A Contingency Plan Will Help Your Business Avoid the Worst Outcomes of the Next Supply Chain Crisis

By: Molly Burke on November 14, 2023
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The past three years have thrown one supply chain crisis after another at U.S. retailers, from a global pandemic to a series of national labor strikes. Software Advice research shows it’s more important than ever for businesses to formally plan for the next disruption—in fact, 90% of leaders at small to midsize retail companies say preparing for potential crises is a top business priority.*        

And it’s a good thing too, because contingency planning for tomorrow’s crises can help your business avoid the worst outcomes of a serious disruption.

Key insights:

  • 89% of small to midsize retailers recently took one or more proactive steps to prepare for a potential strike against UPS.

  • SMB retailers are most concerned about being impacted by an economic recession, a global supply chain disruption, or a labor strike in the near future.

  • 93% of SMB retailers currently have a formal contingency plan for one or more of the top crises of concern.

  • 72% of SMB retailers have activated a crisis contingency plan at least once in the past.

Retailers are taking quick action to avert potential crises

Retailers are taking potential crises seriously and moving quickly to minimize damage to their businesses. For example, in June 2023, the Teamsters Union voted to authorize a strike against the United Parcel Service (UPS) over contract disagreements—news that sent a shockwave through the retail industry, which relies critically on UPS to function at both ends of its supply chain.

Though the strike was narrowly avoided after months of negotiation, even a few days without UPS delivery would have spelled disaster for smaller retailers. [1] The majority described the likely business impact of a week-long strike as significant to severe, estimating the cost to have exceeded $25,000.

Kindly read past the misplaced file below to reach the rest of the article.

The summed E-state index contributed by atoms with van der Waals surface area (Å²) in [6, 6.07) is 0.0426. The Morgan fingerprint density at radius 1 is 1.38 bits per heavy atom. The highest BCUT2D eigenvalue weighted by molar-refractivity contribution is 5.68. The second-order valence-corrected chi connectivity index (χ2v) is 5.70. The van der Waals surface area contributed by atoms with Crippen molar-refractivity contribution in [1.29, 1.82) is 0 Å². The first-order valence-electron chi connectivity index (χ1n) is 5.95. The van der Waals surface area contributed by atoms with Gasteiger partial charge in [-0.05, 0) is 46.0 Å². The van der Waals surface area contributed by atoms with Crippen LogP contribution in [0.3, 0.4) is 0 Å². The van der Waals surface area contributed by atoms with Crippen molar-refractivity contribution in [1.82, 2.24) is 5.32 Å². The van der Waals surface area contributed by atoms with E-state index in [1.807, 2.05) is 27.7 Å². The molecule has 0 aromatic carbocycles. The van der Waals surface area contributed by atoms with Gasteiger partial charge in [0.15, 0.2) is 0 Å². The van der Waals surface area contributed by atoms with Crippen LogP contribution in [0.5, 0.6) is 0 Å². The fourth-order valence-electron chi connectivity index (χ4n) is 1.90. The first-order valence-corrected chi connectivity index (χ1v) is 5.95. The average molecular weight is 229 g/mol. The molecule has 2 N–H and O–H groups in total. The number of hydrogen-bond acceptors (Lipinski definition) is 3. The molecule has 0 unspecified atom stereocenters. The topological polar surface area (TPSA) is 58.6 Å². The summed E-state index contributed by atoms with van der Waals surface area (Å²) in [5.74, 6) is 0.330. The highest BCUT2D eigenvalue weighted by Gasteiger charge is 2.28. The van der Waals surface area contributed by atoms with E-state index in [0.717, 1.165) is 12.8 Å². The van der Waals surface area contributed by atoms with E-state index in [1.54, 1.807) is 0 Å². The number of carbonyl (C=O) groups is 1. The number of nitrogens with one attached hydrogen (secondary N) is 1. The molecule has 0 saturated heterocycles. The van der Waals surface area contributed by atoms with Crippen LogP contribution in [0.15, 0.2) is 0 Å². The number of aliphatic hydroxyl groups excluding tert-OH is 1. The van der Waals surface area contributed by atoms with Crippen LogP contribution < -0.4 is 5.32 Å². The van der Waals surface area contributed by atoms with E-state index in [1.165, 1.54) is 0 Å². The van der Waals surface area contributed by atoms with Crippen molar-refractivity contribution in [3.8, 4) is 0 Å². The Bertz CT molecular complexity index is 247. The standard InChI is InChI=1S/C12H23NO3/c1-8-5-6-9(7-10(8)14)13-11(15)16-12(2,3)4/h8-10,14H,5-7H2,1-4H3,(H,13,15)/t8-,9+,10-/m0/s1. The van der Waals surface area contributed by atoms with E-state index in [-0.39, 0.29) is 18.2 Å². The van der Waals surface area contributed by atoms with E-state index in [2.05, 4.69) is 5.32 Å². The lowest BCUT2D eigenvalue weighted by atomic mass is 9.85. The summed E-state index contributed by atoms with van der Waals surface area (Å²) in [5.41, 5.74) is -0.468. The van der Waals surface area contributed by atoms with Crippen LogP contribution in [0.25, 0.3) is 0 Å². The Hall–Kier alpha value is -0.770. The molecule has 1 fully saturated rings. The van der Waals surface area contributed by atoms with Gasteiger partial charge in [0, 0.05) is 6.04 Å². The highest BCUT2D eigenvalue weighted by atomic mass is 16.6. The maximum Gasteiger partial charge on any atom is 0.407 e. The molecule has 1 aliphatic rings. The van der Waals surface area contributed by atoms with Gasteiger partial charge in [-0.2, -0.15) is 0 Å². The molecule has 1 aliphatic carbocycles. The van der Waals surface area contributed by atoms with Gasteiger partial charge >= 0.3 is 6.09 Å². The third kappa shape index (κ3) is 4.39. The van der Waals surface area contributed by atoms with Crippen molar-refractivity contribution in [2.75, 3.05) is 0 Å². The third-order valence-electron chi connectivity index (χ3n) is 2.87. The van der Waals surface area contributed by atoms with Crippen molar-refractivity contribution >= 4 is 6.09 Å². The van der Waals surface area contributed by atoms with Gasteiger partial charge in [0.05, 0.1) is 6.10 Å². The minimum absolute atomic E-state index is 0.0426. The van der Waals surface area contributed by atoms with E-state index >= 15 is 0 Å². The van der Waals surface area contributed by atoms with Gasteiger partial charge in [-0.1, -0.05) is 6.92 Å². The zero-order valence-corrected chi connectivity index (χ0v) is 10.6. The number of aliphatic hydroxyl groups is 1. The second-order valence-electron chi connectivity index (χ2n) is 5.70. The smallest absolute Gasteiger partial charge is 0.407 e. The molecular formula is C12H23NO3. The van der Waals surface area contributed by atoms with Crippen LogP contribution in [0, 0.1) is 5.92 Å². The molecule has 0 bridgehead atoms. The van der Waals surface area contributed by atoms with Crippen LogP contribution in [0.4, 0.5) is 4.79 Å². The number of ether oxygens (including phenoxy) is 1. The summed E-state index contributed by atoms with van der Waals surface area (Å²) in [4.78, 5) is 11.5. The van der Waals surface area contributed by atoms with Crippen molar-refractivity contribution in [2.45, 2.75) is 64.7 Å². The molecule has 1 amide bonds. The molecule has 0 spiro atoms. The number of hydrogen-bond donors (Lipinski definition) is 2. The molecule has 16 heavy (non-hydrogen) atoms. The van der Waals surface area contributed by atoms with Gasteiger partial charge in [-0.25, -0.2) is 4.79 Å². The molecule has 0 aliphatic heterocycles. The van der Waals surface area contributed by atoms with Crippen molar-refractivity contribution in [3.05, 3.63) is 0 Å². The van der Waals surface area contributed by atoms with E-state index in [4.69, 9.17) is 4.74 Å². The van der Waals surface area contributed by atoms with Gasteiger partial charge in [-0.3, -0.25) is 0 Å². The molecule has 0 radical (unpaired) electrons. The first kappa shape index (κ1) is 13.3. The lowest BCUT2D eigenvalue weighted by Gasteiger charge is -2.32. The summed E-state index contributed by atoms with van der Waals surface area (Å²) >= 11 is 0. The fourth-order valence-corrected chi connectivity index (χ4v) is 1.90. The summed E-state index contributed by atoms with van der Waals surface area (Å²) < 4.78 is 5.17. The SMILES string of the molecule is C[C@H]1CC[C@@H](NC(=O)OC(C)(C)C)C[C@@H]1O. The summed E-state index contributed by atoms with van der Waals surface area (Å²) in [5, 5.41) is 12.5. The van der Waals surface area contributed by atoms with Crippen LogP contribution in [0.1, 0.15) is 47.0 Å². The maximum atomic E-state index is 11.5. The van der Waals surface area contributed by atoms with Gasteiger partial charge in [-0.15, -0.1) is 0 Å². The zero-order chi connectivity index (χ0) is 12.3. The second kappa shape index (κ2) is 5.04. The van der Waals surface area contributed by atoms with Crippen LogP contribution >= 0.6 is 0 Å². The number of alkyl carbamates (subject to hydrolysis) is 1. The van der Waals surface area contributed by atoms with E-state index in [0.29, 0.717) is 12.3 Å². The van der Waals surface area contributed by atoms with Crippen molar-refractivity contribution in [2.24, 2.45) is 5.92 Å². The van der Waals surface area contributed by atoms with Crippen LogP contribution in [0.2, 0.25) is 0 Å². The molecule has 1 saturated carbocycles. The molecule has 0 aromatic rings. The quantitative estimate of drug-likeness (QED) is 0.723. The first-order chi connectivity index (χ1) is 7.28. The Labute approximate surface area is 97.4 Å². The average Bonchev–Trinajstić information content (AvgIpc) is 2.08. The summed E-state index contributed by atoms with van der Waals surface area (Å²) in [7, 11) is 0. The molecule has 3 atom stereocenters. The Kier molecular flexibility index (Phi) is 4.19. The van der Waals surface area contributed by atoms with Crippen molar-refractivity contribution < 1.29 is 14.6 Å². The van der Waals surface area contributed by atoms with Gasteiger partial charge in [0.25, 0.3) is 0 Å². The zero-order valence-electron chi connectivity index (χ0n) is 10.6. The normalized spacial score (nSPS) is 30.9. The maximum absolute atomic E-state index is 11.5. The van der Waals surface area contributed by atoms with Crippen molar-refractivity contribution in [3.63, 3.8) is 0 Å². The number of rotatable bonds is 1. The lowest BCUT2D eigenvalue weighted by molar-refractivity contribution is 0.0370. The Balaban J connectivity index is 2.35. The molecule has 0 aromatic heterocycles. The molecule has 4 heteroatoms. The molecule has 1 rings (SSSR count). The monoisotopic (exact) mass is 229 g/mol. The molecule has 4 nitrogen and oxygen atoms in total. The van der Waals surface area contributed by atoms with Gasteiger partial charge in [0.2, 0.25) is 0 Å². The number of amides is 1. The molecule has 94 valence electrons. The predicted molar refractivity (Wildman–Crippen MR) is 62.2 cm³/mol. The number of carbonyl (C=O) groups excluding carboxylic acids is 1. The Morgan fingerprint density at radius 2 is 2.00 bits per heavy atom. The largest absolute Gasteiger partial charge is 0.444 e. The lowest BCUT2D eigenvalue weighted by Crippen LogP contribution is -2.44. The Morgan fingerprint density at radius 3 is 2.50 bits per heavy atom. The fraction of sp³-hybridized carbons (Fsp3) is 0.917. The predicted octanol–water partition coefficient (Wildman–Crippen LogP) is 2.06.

With that in mind, 89% of SMB retailers took steps to mitigate the fallout from the potential strike, primarily by expediting outgoing orders, activating crisis contingency plans, and launching recruitment efforts for in-house logistics staff to handle fulfillment. Over one-third of SMB retailers also communicated to customers about how the strike could affect shipping times—an important step in building trust in their brand and retaining customer loyalty during tumultuous times.

Bar chart showing proactive steps taken by retailers in response to the threat of a strike against UPS.

Retailers’ quick actions reflect the resilience they’ve built up since the COVID-19 pandemic ground the global supply chain to a crawl. Their multi-pronged approach to crisis prevention—assembling task forces, addressing hiring needs, and preparing external communications—shows they understand that even a small disruption can affect multiple business functions, magnifying its impact.

Key takeaway

Taking quick preventive action at the first signs of a serious disruption can help your business combat crises before they hit. Consider how a coming crisis could affect your company’s day-to-day operations and build flexibility into your supply chain so you can quickly pivot to alternative shippers and workflows should you need to. Having the right supply chain management software can smooth the process. Don’t forget to communicate proactively with customers about potential delays while you’re putting out fires internally, whether it’s through social media, email, or your online customer service desk.

Retailers anticipate more supply chain disruptions in the near future

Retailers know that more crises are on the horizon, as climate change, cybersecurity weaknesses, and a growing consumer population add complexity to global supply chains and economies.  

What’s more, previous Software Advice research shows that 91% of SMB retailers feel that larger companies have an advantage over them in their ability to procure inventory during crises.

“Small companies have to work even harder to keep up with changes in the global supply of goods because they are not only affected by supply chain disruptions–higher prices squeeze them out of competing with larger companies that are better able to absorb increased costs without passing the pain on to their customers.”

Olivia Montgomery

Associate principal analyst of supply chain at Software Advice

SMBs’ less privileged position in the global supply chain means it’s even more important for them to plan against the worst outcomes of a crisis.

Bar chart showing how concerned retailers are about potential crises affecting their businesses.

Retailers are primarily concerned about large-scale crises on a national or global level, such as an economic downturn, a global supply chain disruption, or a new pandemic. However, they’re also worried about crises that strike closer to home, such as cyberattacks, a negative post going viral on social media, and store break-ins.